The Witch-Figure and the Sabbat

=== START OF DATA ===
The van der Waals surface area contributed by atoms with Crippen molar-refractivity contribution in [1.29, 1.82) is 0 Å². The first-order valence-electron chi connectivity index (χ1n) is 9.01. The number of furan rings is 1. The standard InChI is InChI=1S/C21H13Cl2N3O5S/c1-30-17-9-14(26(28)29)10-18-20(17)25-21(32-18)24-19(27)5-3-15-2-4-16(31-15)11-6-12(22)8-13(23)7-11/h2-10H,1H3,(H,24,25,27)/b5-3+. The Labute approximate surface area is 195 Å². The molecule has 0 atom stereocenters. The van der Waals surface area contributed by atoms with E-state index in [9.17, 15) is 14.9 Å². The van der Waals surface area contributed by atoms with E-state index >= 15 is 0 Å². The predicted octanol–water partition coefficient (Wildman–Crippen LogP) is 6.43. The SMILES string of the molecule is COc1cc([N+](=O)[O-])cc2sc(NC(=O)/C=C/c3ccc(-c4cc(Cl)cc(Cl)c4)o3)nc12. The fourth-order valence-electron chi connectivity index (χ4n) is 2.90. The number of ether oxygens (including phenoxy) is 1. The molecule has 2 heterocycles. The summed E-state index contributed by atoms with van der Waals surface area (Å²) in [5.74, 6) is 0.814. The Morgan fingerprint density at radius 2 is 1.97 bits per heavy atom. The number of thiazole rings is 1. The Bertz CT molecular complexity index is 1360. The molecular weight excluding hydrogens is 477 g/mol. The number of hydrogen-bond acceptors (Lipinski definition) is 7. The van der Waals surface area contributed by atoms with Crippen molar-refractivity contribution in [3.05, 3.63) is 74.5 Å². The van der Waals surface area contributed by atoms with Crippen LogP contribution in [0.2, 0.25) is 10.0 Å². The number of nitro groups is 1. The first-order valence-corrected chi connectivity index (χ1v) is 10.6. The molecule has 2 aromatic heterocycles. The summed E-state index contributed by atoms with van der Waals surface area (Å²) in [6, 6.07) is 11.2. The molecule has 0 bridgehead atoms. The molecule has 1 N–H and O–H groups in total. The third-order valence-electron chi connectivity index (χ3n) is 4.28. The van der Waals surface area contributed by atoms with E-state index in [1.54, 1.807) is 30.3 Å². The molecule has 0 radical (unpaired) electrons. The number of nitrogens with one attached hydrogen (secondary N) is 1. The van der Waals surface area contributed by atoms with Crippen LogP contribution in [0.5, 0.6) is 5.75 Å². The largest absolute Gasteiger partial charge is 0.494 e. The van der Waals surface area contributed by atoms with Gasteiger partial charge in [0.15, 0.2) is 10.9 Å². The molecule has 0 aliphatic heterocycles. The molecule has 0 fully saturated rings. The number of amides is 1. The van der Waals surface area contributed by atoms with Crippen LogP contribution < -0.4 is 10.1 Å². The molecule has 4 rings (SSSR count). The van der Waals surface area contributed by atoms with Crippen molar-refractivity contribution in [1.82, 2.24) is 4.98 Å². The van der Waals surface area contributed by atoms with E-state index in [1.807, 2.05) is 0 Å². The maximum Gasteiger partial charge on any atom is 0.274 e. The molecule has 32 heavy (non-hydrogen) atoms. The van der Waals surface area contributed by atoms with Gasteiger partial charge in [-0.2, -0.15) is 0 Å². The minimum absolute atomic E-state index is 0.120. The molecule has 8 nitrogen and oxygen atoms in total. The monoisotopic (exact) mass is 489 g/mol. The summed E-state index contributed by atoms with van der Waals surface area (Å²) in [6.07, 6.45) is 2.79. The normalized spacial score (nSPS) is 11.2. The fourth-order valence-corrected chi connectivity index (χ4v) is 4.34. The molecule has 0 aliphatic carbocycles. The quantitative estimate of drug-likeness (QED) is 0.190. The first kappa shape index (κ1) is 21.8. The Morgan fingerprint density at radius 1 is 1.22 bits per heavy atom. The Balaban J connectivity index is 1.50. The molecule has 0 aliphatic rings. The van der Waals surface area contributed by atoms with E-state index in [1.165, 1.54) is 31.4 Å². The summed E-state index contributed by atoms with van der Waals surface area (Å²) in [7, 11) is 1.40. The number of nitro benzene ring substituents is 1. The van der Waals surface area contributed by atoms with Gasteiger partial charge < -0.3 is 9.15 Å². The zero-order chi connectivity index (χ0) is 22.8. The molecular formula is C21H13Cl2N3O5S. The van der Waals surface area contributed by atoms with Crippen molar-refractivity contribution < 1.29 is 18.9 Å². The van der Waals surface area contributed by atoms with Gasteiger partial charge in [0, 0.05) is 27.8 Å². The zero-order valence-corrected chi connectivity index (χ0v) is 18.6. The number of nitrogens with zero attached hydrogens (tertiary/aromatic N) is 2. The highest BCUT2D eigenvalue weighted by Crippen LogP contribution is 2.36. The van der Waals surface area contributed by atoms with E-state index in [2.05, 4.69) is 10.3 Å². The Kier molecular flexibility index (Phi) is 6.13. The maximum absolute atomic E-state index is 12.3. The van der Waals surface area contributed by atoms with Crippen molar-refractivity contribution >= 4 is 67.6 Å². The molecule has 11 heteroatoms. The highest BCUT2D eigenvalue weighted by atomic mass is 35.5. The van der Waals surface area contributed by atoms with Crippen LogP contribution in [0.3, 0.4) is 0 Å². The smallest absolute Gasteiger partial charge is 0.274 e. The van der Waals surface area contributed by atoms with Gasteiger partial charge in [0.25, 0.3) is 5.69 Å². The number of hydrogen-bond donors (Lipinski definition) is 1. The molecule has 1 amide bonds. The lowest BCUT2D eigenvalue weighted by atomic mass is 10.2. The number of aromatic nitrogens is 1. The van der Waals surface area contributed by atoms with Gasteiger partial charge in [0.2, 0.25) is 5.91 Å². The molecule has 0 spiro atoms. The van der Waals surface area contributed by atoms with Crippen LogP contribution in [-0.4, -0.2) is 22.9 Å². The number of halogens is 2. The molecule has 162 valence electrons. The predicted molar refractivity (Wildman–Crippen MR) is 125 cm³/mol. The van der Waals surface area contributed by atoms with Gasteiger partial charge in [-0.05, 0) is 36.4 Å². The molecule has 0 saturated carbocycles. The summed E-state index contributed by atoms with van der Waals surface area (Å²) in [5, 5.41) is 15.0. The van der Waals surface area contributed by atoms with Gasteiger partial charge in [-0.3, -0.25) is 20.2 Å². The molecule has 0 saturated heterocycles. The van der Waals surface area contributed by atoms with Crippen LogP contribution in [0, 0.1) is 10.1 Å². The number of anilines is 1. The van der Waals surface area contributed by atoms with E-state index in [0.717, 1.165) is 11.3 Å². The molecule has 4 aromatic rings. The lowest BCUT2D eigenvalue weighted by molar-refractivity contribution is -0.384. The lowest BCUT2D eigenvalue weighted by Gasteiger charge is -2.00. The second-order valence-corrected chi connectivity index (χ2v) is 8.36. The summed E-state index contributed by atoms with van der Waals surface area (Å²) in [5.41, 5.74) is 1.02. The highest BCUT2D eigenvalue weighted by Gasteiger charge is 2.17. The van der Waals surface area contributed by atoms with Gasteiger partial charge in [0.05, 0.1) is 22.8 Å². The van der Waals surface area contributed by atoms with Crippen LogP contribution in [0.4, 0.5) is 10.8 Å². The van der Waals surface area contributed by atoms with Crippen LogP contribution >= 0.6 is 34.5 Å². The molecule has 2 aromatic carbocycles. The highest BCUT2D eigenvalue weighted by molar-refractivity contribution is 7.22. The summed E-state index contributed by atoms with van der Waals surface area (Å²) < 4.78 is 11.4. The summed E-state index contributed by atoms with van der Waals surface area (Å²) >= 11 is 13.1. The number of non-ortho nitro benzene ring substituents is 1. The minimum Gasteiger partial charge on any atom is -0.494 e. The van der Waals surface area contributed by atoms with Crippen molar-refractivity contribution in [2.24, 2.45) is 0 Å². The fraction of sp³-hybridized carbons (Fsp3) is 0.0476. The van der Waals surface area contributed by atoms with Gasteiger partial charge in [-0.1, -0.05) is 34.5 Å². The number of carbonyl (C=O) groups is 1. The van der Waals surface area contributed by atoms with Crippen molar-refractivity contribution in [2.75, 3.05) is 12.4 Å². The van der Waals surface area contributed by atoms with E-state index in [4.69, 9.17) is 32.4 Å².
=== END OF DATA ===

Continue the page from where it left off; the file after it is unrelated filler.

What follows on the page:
Today, there remains a relic of the European witch-hunts predominant at this time of year. Halloween decorations are flooded with depictions of tall thin hats, and haggard old women flying on broomsticks. For a time period of approximately the middle fifteenth century to sometime into the eighteenth century witches were thought to be a serious threat to the community. Skeptical Roman authorities finally helped put an end to the continued persecution of unfortunate or disliked community members. The social aspect of witch accusations: “Witchcraft accusations allowed members of early modern European communities to resolve conflicts between themselves and their neighbors and to explain misfortunes that had occurred in their daily lives.” (Levack, 2006). How convenient! I have a list of misfortune I would like to blame on someone else, and maybe by watching someone suffer for it I will feel vindicated. I believe the accusation of witch was also used as a way of alienating a person due to a disagreement or an unresolved conflict. Today conflicts similar to these are handled quite differently, albeit not more intelligently. If, say, your neighbor continues to park in “your spot” on a public street, which happens to be right in front of your house, there are other ways to deal with it. There could suddenly be a key scratch in the door, or maybe an unexpected flat tire. Who could account for such strange occurrences? Witch prototype. There isn’t a child above the age of four who couldn’t point out, describe, or draw a typical witch. Look around in the next few weeks and one will see the caricature of a witch in windows, on doors and in trees, flying on a broomstick. This is in line with the type of person who was most often accused in early modern Europe, also a black cloak and tall hat was describing the normal attire for older women. Suspects were often ‘women which be commonly old, lame,...
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